Press Conference, January 11, 1929

Date: January 11, 1929

Location: Washington, D.C.

(Original document available here)

I don’t seem to have any recollection of the name of Charles W. Lane of Baltimore in connection with the District of Columbia Supreme Court judgeship. It is possible that the name has gone over my desk and been referred in the regular course to the Dept. of Justice for investigation and recommendation. I don’t remember that name.

There hasn’t anything new developed relative to the German reparations problem. I presume the conference has in mind what the situation is; that the European governments that are interested, including Germany, would like to secure the services of two Americans to join with the experts that are to be appointed by the European governments, and we have reported to the European governments that our Government has no objection to their taking that course. It also needs to be kept in mind that it is the European governments that are making the appointments and making the selections. I think, as I indicated once before, I would be more pleased if the European governments would settle that question themselves, but if they feel that they need assistance of some Americans I don’t think it would be becoming on the part of our Government to say that the people here that are willing to serve should not be permitted to do so, or rather that our Government wouldn’t give its consent to their doing so. The last body of experts that was headed by General Dawes worked out what has proven to be an acceptable plan, and in its operation has been successful, so that I judge that one of the main things that is left to be considered is the final amount that Germany is to pay. If it is found that they could go on paying 2,500,000,000 marks, which is about $625,000,000 a year, then the only question to consider would be how long they ought to keep on paying it. If it is found there is some reason for varying that amount, why that is another question, and it is for the purpose of deciding what would seem to be fair between Germany, considering its ability, and the European countries that are interested on the other side, including Japan and the trifling amount that is due us comparatively, that this body of experts will be brought together. We are returning, as you will recall, the private property of the German nationals that we held as security for the payment due us as our bill for the Army of Occupation, which is some $200,000,000, and whatever may be found to be due by the German Claims Commission for damages which accrued to our citizens in the early part of the war, I think before we went into the war. Those two together are not very large sums, so that the amount due us is not large. That, however, would not be a matter that would be considered by a commission of experts – the amount of our bill. If there is anything to be done about that at this conference it would be done through our regular diplomatic representative, probably, as, though there are Americans on the committee of experts, they do not represent the Government of the United States.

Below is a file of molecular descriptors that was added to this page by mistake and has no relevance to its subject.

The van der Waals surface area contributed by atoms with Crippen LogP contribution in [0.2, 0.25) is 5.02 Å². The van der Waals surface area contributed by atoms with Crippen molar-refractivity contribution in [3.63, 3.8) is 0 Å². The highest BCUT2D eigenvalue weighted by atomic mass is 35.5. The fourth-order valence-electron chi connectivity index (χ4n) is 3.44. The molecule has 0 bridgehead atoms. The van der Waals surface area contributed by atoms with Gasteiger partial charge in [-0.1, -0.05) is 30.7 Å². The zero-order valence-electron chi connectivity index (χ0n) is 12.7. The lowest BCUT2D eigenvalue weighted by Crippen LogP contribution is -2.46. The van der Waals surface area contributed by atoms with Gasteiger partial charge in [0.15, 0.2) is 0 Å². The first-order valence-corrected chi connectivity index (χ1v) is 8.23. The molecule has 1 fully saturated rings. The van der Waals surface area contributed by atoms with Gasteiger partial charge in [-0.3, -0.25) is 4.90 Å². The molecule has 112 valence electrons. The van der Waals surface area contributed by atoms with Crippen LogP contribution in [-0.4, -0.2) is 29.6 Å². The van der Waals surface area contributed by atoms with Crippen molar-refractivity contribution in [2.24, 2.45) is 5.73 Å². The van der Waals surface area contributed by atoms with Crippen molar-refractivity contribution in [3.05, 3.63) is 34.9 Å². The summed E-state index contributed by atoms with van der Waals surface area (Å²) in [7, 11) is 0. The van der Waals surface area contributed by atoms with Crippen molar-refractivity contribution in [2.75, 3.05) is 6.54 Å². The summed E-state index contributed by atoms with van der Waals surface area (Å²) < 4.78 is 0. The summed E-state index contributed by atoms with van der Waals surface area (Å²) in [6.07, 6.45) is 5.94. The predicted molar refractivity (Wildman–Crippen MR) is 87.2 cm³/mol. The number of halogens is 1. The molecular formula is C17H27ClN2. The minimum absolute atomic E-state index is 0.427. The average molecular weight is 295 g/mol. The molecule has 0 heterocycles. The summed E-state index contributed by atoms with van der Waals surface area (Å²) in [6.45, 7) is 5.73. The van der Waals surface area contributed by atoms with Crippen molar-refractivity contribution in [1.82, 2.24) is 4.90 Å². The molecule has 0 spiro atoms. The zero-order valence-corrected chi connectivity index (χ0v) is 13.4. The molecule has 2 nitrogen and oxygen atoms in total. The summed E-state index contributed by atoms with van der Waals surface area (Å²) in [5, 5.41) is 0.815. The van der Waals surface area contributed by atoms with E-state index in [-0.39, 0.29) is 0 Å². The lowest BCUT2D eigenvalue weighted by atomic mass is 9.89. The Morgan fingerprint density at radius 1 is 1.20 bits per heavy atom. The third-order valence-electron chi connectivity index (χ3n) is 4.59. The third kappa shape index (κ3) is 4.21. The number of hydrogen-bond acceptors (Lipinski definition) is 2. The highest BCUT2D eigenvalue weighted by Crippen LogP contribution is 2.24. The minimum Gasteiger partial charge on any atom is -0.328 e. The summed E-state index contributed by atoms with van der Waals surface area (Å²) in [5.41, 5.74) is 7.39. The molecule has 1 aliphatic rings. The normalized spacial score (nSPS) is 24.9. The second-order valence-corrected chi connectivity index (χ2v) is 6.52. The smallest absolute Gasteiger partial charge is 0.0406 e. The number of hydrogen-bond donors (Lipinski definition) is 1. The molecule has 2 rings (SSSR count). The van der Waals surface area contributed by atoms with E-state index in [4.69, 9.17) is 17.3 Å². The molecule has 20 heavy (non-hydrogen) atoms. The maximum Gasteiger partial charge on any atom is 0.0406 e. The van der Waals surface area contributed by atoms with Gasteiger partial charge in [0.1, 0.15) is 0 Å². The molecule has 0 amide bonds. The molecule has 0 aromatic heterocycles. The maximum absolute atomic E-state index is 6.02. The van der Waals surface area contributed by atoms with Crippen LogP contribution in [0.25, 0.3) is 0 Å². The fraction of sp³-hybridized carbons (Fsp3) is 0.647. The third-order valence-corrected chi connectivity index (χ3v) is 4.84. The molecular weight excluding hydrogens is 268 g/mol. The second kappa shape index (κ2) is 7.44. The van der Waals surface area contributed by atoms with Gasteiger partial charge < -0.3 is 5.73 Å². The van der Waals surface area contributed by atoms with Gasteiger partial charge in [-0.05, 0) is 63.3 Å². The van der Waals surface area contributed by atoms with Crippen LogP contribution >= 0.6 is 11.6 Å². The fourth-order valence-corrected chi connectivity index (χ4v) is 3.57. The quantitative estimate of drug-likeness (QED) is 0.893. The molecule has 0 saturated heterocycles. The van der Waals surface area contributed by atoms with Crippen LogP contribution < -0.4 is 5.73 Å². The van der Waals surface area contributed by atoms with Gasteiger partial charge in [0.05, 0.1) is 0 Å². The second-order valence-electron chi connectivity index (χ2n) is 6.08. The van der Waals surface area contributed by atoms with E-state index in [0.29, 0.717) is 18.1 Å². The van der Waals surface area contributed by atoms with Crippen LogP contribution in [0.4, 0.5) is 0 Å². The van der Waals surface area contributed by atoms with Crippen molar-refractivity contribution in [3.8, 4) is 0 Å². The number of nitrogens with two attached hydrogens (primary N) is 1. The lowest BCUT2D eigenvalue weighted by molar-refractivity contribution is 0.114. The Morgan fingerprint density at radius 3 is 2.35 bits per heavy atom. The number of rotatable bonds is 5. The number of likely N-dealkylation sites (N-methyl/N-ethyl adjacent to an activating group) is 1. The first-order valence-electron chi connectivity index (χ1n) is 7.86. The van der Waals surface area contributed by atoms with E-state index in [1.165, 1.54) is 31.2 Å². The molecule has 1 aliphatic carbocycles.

I have had an invitation from Dr. Hamilton Holt of Rollins College, at Winter Park, Fla., to visit the college while I am in Florida. I think I made the mistake the other day in speaking of my trip to Florida of saying that the dedication of the Sanctuary and the Singing Tower was to take place at Winter Park. That is located at Mountain Lake and the college is at Winter Park. They are some 30 miles, perhaps a little more, apart. I am considering making a visit to Rollins College, but I have some doubt as to whether I will be able to give the time to it. I did have in mind when I accepted Mr. Bok’s invitation that the college and the Sanctuary were in the same town, but I find I am 30 or 40 miles out of the way about that. So I am considering Dr. Holt’s invitation. He has invited me down there several times. I very much wanted to go. He came here when he was about to be inaugurated with some prominent writer. Do you remember who that was, Mr. Clark?

Mr. Clark: No, I don’t.

President: It wasn’t McCutcheon. Well, it is some equally good writer, I won’t say reporter.

Citation: Calvin Coolidge: Remarks by the President to Newspaper Correspondents

The Coolidge Foundation gratefully acknowledges the volunteer efforts of Richard Link who prepared this document for digital publication.

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